West Africa does not have an equivalent of the ubiquitous "mzungu", used throughout Eastern and Southern Africa, and even within Ghana, "oborɔnyi" predominates because it is common to the predominant local languages, those of Akan family, primarily Fante, Akuapem Twi and Asante twi. Other Akan languages employ variants on "oborɔnyi": For example, the Ashantes use the term "Broni" or "Abrɔfoɔ", and Northern Ghana uses a more complex pastiche of terms: "gbampielli", "pielli", "siliminga" (Dagbani and other Gur languages), "bature", "baturiya" (Hausa language), "nasaara" (Arabic loanword used by some Muslims literally meaning "Christian"), "toubab" (Mande languages), among other terms. 
"Oborɔnyi" is not a direct translation of "white." For most Ghanaians, an oborɔnyi refers to any person with lighter skin or straighter hair than a dark skinned Ghanaian. Asian, Middle Eastern, and African American people are all classified as oborɔnyi. Americans of Ghanaian descent are still considered oborɔnyi because they come from abroad. Oborɔnyi are considered an amusing sight, especially in rural areas, where children might follow around a foreigner, chanting the word. The term is not derogatory, but a way to identify someone who is not a native-born Ghanaian, or an "obibinyi."
Oborɔnyi has a few uncommon modifiers in colloquial Akan. "Oborɔnyi pete," meaning "vulture foreigner" refers to foreigners from Asian, North African, or Middle Eastern countries. "Oborɔnyi fitaa," meaning "pure foreigner" refers to white foreigners, especially those from Britain or America. "Obibini-oborɔnyi," meaning "black -foreigner" refers to a black person or an African. Though these modifiers are infrequently used, they point to how views of different races are written into the Akan language.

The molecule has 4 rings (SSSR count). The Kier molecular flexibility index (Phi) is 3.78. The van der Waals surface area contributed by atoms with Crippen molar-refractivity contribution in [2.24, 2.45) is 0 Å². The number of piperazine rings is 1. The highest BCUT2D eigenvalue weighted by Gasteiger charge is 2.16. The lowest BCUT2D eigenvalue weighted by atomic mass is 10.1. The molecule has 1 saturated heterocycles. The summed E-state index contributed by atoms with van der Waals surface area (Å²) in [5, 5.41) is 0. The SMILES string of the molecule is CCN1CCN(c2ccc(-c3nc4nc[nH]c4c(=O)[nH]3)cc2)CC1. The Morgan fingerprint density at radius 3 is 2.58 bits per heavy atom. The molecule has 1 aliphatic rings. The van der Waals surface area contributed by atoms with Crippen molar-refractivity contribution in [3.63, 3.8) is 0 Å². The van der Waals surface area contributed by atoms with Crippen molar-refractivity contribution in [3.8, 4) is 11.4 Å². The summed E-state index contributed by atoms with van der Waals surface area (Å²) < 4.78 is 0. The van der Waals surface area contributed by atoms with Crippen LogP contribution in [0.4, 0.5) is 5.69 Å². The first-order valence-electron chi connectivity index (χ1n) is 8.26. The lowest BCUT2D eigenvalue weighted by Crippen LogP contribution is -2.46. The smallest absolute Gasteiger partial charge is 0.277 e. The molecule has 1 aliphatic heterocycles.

The word "oborɔnyi" derives from the word "bor(Fante)" which means "from beyond the horizon," and "nyi" which is a suffix that means "person". The plural form of "oborɔnyi" is "aborɔfo" ("fo" is the plural form of "nyi") which is often used to refer to the English language or English people.
There is another common theory that "Oburoni" is derived from the similarly sounding phrase "Aburo foɔ", which means trickster, "one who frustrates" or "one who cannot be trusted."
In Central and West Africa among either Mandé, Wolof speakers, and Francophone Africans, the name for a person of European descent is Toubab or tubabu, this is also true of the pockets of Mande speakers in northern and northwestern Ghana.
- Holsey, Bayo (2008-06-01). Routes of Remembrance: Refashioning the Slave Trade in Ghana. University of Chicago Press. ISBN 9780226349756.
- Lachlan Mackenzie, J.; González Álvarez, Elsa M. (2008-06-26). Languages and Cultures in Contrast and Comparison. p. 187. ISBN 9789027290526. Retrieved 2016-03-01. Missing
- Konadu, Kwasi (2010-04-14). The Akan Diaspora in the Americas - City University of New Kwasi Konadu Assistant Professor of History Center for Ethnic Studies. p. 237. ISBN 9780199745388. Retrieved 2016-03-01.
- Ann Reed (2014-08-27). Pilgrimage Tourism of Diaspora Africans to Ghana. ISBN 9781317674986. Retrieved 2016-03-01.
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